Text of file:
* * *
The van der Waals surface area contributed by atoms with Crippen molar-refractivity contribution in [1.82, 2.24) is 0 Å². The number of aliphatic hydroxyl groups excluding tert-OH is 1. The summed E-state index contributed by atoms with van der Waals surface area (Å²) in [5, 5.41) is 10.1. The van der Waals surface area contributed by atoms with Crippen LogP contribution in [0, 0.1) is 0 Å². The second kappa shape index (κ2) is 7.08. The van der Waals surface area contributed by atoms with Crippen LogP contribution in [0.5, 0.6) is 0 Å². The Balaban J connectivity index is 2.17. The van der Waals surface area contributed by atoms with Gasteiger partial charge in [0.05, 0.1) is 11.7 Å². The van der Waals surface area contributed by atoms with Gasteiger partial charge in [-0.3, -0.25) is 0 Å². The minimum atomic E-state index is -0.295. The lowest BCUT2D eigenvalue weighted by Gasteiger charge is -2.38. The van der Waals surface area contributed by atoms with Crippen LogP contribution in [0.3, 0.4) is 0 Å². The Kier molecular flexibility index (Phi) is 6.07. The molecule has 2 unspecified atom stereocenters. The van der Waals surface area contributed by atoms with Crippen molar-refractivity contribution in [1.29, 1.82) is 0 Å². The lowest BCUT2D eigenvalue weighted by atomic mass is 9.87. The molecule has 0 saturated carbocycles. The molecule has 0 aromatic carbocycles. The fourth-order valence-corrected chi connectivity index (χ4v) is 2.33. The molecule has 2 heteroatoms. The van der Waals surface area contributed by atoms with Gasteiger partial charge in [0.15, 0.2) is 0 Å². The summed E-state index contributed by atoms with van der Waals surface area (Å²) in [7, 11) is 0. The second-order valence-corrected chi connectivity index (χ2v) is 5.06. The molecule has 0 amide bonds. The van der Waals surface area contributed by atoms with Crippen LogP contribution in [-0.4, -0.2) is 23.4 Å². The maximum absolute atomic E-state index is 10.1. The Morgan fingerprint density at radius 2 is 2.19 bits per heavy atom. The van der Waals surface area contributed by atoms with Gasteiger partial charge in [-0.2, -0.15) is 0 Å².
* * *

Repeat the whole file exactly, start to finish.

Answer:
The van der Waals surface area contributed by atoms with Crippen molar-refractivity contribution in [1.82, 2.24) is 0 Å². The number of aliphatic hydroxyl groups excluding tert-OH is 1. The summed E-state index contributed by atoms with van der Waals surface area (Å²) in [5, 5.41) is 10.1. The van der Waals surface area contributed by atoms with Crippen LogP contribution in [0, 0.1) is 0 Å². The second kappa shape index (κ2) is 7.08. The van der Waals surface area contributed by atoms with Crippen LogP contribution in [0.5, 0.6) is 0 Å². The Balaban J connectivity index is 2.17. The van der Waals surface area contributed by atoms with Gasteiger partial charge in [0.05, 0.1) is 11.7 Å². The van der Waals surface area contributed by atoms with Gasteiger partial charge in [-0.3, -0.25) is 0 Å². The minimum atomic E-state index is -0.295. The lowest BCUT2D eigenvalue weighted by Gasteiger charge is -2.38. The van der Waals surface area contributed by atoms with Crippen LogP contribution in [0.3, 0.4) is 0 Å². The Kier molecular flexibility index (Phi) is 6.07. The molecule has 2 unspecified atom stereocenters. The van der Waals surface area contributed by atoms with Crippen molar-refractivity contribution in [1.29, 1.82) is 0 Å². The lowest BCUT2D eigenvalue weighted by atomic mass is 9.87. The molecule has 0 saturated carbocycles. The molecule has 0 aromatic carbocycles. The fourth-order valence-corrected chi connectivity index (χ4v) is 2.33. The molecule has 2 heteroatoms. The van der Waals surface area contributed by atoms with Gasteiger partial charge in [0.15, 0.2) is 0 Å². The summed E-state index contributed by atoms with van der Waals surface area (Å²) in [7, 11) is 0. The second-order valence-corrected chi connectivity index (χ2v) is 5.06. The molecule has 0 amide bonds. The van der Waals surface area contributed by atoms with Crippen LogP contribution in [-0.4, -0.2) is 23.4 Å². The maximum absolute atomic E-state index is 10.1. The Morgan fingerprint density at radius 2 is 2.19 bits per heavy atom. The van der Waals surface area contributed by atoms with Gasteiger partial charge in [-0.2, -0.15) is 0 Å².